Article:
The Oystercatcher has arrived. On our trip along the south coast to the east last Saturday we saw several huge flocks that had just arrived. With their bright orange beaks and feet they are such a beautiful sight. The Oystercatcher usually arrives in the middle of March making it one of the first migrants to great us and signal the coming of a new season.
The Oystercatcher is mostly a migrant in Iceland and quite common in lowlands. Most go to the British Isles in the autumn and come back in March to April.
The Oystercatcher is mostly a migrant in Iceland and quite common in lowlands. It usually arrives in the middle of March making it one of the first migrants to great us and signal the coming of a new season. On our trip to the Northeast we came across this chick that was learning to find food on its own. Seeing it imitate the parent was more than adorable.
The Oystercatcher is a common breeding bird in Iceland. Its typical breeding places are near the sea and lakes in lowlands. The nest is usually in gravel or sand, but sometimes by the side of a road.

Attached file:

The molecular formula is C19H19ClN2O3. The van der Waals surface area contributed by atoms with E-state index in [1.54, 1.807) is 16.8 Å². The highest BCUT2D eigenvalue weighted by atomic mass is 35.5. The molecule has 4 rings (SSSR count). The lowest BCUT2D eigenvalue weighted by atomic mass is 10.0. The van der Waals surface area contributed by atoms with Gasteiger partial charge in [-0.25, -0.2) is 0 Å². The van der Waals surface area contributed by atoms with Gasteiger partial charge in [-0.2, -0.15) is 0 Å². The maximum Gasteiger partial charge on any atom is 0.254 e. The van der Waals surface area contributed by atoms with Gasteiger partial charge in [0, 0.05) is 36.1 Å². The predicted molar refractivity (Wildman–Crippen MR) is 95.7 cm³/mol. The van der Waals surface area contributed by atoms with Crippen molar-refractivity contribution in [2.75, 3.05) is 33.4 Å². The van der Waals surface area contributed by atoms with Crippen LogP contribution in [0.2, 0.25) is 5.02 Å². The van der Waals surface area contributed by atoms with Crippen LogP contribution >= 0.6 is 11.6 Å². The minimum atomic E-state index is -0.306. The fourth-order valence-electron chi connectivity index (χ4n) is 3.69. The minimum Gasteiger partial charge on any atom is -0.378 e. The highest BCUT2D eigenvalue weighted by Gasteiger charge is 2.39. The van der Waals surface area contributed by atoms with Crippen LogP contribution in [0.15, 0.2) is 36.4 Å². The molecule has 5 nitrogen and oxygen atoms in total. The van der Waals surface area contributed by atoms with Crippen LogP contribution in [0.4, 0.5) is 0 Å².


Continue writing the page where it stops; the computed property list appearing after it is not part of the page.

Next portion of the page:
Part of the Icelandic breeding stock goes to the British Isles for winter and comes back in the middle of March. Now in the beginning of May breeding is already on its way and the first chicks will be arriving in the end of the month.
Ringed Oystercatchers are seen from time to time. These have mostly been ringed in their winter grounds in The British Isles but some in Iceland in recent years.
We had spring for a few days and then it is snow and frost again. The migratory birds that have arrived try to find shelter and survive storms and blizzards like this Oystercatcher (Haematopus ostralegus) that was looking for food under the snow on a meadow outside Selfoss yesterday. The weather forecast predicts that spring will give Iceland another try next week. We wait patiently.